Pin in place and then continue to pin the folded bias strip in place down the rest of the neckline. Again, right side of bias strip to wrong side of neckline edge, raw edges all together now. Now stitch in place with whatever amount of seamline you picked in step 2 – mine was 3/8″.

Step 6 ~ Press the bias strip away from the neckline edge, making sure that you don’t yet press the fold in the bias strip yet. Seriously, don’t press the bias strip fold yet because we’re going to turn it in the next step and we need to allow for turn of the cloth.

Step 7 ~ Fold the bias tape to the front and pin into your ironing board. Then take your steamy hot iron and steam it in place. Pretty neat trick huh?

Step 8 ~ From here, you can hand baste down the front of the garment to keep the bias binding in place or you can even use a little steam-a-seam to tack the seam down and then edgestitch along the fold of the bias binding.

Not bad, no?

So, now you just need to baste the fronts together, matching the notches. Then stitch the skirt to the bodice. I know. Now you can try on the full dress. My version is looking rather gorgeous if I do say so myself. I nearly fainted from the luxury of the silk when I tried it on today. Sigh. Ok, Ok enough! You’ve seen this version of Simplicity 1880 quite a bit lately, so its time we took a break and let you see a little of my white linen shirt dress version.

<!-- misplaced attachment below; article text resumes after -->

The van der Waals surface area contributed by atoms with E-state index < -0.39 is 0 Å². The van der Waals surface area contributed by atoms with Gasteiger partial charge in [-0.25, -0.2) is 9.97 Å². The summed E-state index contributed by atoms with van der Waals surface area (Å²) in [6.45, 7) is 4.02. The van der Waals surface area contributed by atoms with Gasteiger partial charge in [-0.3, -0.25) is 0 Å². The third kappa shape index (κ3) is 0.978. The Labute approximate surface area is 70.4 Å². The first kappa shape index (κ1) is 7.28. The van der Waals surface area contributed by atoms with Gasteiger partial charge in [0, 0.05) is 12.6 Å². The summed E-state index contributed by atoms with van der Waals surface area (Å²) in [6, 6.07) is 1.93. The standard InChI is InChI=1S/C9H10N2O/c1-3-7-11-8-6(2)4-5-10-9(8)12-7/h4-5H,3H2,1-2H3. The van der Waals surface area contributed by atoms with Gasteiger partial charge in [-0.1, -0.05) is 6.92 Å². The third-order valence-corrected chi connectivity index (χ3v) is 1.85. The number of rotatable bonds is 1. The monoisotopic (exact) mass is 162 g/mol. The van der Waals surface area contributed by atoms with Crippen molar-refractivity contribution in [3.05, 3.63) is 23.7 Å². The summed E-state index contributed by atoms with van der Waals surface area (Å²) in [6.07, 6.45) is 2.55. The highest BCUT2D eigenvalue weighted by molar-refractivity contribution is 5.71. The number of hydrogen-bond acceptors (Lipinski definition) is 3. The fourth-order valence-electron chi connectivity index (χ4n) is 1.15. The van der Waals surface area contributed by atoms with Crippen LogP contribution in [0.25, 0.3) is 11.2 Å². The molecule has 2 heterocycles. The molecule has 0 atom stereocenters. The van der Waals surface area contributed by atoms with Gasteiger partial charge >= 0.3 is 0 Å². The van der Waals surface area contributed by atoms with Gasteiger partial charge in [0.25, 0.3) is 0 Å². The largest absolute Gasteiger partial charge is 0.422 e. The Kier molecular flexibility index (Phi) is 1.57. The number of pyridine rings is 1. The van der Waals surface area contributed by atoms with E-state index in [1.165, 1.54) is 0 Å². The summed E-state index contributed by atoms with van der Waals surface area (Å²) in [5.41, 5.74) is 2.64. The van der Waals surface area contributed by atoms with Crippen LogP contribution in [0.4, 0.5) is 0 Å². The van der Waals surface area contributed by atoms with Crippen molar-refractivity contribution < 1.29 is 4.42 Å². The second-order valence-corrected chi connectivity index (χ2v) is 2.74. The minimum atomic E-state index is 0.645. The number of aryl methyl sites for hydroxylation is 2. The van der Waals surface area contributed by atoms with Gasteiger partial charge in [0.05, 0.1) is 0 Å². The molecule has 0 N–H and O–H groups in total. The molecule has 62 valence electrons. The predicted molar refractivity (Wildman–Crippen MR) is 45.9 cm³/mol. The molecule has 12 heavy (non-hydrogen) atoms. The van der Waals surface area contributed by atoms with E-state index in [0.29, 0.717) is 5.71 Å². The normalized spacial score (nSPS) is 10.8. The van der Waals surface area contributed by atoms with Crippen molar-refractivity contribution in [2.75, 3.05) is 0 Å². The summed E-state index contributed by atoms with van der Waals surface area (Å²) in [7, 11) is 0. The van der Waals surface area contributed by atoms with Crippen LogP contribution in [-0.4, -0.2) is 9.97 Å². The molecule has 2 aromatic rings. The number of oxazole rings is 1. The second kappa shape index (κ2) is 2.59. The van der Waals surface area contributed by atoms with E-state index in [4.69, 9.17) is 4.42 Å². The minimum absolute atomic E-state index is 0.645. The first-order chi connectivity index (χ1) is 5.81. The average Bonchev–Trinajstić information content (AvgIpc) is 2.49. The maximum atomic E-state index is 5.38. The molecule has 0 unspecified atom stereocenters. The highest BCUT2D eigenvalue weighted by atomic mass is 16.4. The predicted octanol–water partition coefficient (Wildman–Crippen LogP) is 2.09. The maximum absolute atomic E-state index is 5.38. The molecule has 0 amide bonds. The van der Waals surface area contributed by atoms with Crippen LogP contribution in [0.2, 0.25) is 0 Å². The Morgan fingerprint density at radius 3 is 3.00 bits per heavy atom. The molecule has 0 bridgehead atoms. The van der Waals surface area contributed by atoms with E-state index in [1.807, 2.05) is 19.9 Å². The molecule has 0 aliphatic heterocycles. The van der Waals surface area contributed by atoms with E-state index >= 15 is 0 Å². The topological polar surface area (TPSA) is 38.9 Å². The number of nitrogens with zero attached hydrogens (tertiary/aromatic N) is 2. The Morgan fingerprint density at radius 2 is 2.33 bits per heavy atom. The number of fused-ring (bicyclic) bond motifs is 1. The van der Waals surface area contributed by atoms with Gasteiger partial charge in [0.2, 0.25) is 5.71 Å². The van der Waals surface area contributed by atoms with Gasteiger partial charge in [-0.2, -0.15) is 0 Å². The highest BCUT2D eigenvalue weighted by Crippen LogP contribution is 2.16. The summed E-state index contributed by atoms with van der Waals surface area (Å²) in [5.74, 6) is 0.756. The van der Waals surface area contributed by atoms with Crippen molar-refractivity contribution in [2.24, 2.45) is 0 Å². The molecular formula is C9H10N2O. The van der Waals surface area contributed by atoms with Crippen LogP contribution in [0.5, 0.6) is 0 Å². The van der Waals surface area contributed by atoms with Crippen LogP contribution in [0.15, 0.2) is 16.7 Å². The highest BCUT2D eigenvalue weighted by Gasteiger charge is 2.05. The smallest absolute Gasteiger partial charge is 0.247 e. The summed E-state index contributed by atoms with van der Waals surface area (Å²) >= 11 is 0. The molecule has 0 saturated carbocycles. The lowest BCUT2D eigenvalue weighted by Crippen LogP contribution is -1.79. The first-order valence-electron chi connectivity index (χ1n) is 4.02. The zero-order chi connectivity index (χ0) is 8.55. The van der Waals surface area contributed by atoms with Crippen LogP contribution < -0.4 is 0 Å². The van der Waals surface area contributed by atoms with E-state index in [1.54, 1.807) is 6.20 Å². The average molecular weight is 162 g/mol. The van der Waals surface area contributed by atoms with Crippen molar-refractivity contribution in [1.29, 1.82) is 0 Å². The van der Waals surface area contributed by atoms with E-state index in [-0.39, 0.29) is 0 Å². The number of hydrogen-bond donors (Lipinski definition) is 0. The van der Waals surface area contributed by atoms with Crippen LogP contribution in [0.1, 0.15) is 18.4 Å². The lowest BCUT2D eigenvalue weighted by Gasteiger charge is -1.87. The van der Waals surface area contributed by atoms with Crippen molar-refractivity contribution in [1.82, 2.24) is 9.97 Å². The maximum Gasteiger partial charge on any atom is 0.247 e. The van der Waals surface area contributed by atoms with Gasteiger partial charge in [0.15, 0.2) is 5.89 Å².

Meet me back here tomorrow!


29 thoughts on “2-in-1 Sewalong: Wrap Dress Neckline

    1. Yes it is! It’s lush to work with and when I tried on the dress today, oh man. I’m really loving my fabric choice for this dress – match made in heaven!

  1. Your tutorials are super helpful for a newbie like me. I will use your tip on a wrap bodice that I will be working on. I am confused though about the fusible stay tape that you applied on the neckline in your previous post. Did you cut 3/8″ off it?

    1. Yes. The stay tape itself is 1/2″ in width, so I had about 1/8″ left after I trimmed around the neckline. No biggie. Its super helpful to keep that seam from stretching as I’m sewing.

  2. Your timing is perfect! I am working on a V-neck dress made out of a silky fabric and I’m having a heck of time with the bias binding. I’ll have to give this a try!

  3. Thank you so much for this sewalong. I really have to try this pattern soon. I am also a huge admirer of your blog. Thanks for being awesome!

  4. I’m really learning a lot of great construction tips from this sewalong. I just wish I was actually sewing along so I could try them out! The wonderful thing is I can tell the tips are going to be helpful in a lot of different projects. So thanks!

  5. Hi Sunni,

    I never sew my bias strips on the diagonal as well, I really don’t see the point in doing this…

    Just a question, I didn’t understand that, why did you include a short strip between the two long ones? Why not get two long strips, or better yet, if you have enough fabric, a single really long strip?

    Thanks for your help,

    Tatiana Di Maio